Francesca Rudkin is an entertainment reviewer for NZ Herald.

Movie review: Pete's Dragon

A live action family film with a little CGI magic woven in, Pete's Dragon is a breath of fresh air for kids who've grown up on a diet of Pixar and DreamWorks animations, and for parents who remember Spielberg's "old school" classics such as E.T.

Set in the 1980s, in a small town surrounded by woods, the story starts ominously. Five-year-old Pete is reading to his parents from the back seat of the car when an accident occurs leaving him stranded in the woods alone. Wolves gather around him and a dark shadow slowly crashes through the trees, terrifying those on-screen and in the audience.

Then something lovely happens; Pete's saviour shows his face and the tone immediately changes. Elliot, as Pete calls him, is a furry (as opposed to scaly) dragon with the kindest eyes you'll ever see, and he gently offers Pete his big paw for safety. As far as "meet-cutes" go, this one has us at "Are you going to eat me?"

Pete's Dragon is the story of a boy named Pete and his best friend Elliot, who just happens to be a dragon. Photo / Walt Disney Studios
Pete's Dragon is the story of a boy named Pete and his best friend Elliot, who just happens to be a dragon. Photo / Walt Disney Studios

Five years later Pete (Oakes Fegley) and Elliot, who has the power of invisibility, spend their days running and flying through the woods together. Though Elliot can't talk, their communication is clear, and Weta Workshop continues the charm offensive by giving Elliot at least as much personality as any other character - including being poor at landing and sneezing slime rather than breathing fire.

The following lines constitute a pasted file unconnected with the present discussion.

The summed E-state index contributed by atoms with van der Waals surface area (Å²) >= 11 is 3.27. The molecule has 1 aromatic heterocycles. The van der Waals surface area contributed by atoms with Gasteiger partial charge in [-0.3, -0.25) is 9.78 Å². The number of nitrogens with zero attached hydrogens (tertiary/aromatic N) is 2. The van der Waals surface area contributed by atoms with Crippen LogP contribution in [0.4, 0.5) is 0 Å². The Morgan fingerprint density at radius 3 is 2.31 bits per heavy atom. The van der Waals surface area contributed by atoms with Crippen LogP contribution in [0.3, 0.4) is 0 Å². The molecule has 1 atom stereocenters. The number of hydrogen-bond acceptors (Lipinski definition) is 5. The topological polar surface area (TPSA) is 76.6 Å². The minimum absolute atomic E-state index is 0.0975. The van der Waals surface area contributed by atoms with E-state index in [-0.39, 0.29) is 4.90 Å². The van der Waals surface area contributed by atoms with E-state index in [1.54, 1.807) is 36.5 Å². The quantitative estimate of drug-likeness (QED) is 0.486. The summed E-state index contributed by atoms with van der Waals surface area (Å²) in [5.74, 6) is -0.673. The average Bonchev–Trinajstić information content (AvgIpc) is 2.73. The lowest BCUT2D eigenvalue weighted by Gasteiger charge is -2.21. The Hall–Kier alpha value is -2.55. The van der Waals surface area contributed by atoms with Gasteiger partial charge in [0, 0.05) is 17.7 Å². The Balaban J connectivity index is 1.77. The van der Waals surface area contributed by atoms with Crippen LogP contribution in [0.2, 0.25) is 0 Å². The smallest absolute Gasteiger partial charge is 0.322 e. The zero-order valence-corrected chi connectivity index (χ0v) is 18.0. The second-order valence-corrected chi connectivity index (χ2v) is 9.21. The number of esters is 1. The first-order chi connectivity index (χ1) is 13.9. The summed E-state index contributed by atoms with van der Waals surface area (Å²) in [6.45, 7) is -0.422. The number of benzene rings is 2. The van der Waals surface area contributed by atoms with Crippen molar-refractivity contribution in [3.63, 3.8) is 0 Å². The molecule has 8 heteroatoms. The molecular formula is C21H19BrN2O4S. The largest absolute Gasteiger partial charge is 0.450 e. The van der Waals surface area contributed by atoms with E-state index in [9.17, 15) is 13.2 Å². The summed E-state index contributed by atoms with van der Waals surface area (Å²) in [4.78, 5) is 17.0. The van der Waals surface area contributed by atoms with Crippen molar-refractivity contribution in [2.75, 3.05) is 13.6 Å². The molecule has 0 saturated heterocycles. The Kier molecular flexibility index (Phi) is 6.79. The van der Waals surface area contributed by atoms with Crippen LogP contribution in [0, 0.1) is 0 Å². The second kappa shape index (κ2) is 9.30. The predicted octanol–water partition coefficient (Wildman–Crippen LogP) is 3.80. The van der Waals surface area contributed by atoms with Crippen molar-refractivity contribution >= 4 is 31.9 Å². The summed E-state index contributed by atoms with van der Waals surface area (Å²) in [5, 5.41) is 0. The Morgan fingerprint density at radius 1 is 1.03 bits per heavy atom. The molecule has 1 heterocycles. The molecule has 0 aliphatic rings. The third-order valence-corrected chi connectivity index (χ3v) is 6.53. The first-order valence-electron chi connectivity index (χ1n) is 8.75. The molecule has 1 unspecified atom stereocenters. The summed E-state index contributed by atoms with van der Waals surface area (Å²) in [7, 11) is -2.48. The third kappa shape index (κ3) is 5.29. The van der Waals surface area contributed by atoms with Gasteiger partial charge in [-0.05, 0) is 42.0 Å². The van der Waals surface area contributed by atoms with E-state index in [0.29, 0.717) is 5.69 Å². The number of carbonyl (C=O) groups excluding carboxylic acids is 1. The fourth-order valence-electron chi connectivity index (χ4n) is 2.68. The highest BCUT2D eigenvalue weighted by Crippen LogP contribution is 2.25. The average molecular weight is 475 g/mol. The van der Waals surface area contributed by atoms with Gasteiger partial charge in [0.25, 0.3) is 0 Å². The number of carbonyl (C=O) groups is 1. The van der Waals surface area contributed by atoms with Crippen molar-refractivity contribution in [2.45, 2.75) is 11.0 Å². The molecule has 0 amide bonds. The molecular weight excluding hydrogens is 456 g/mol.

Their friendship is tested when Pete is "rescued" by young girl Natalie (Oona Laurence), and her stepmother to-be Grace (Bryce Dallas Howard), who take Pete in while police try to identify him. The rest of the story involves the two best friends trying to find each other - Elliot possibly needing Pete more than Pete needs Elliot.

Howard is compassionate as Grace, and Robert Redford as warm as you'd expect playing a local artist who entertains kids with dragon stories. He gets a spring in his step when it comes to busting out a rescue mission - made necessary by the film's semi-baddie, a timber yard owner, played by local legend Karl Urban.

Pete's Dragon was shot in New Zealand and, though this may sound parochial, the setting of this film makes an important contribution. It's a gentle film that pauses to admire the natural world - there are the sweeping aerial shots of stunning countryside to keep Tourism New Zealand happy but, more than that, it's also happy to linger on beautifully lit trees, sunsets and owls.

A scene from the Disney remake of Pete's Dragon, filmed in New Zealand and directed by David Lowery.
A scene from the Disney remake of Pete's Dragon, filmed in New Zealand and directed by David Lowery.

The Otago town of Tapanui looks timeless, and as local kids ride their bikes down the main street it's easy to reminisce about your own childhood.

And that's what Pete's Dragon does well; it manages to be sentimental, genuine, and magical all at once. There's a humdinger of an action finale but for the most part, director David Lowery (Ain't Them Bodies Saints) doesn't bury the messages of friendship and belonging under big glossy visuals and a thundering soundtrack.

Rather, he's taken a quirky 1977 Disney film and remade it with understated grace and heart, and, to keep us on our toes, thrown in a left field soundtrack featuring the likes of Leonard Cohen and Bonnie "Prince" Billy. Works for me.

Cast: Bryce Dallas Howard, Oakes Fegley
Director: David Lowery
Running Time: 103 mins
Rating: PG (Low level violence)
Verdict: A special, heartfelt adventure for the whole family.

- TimeOut

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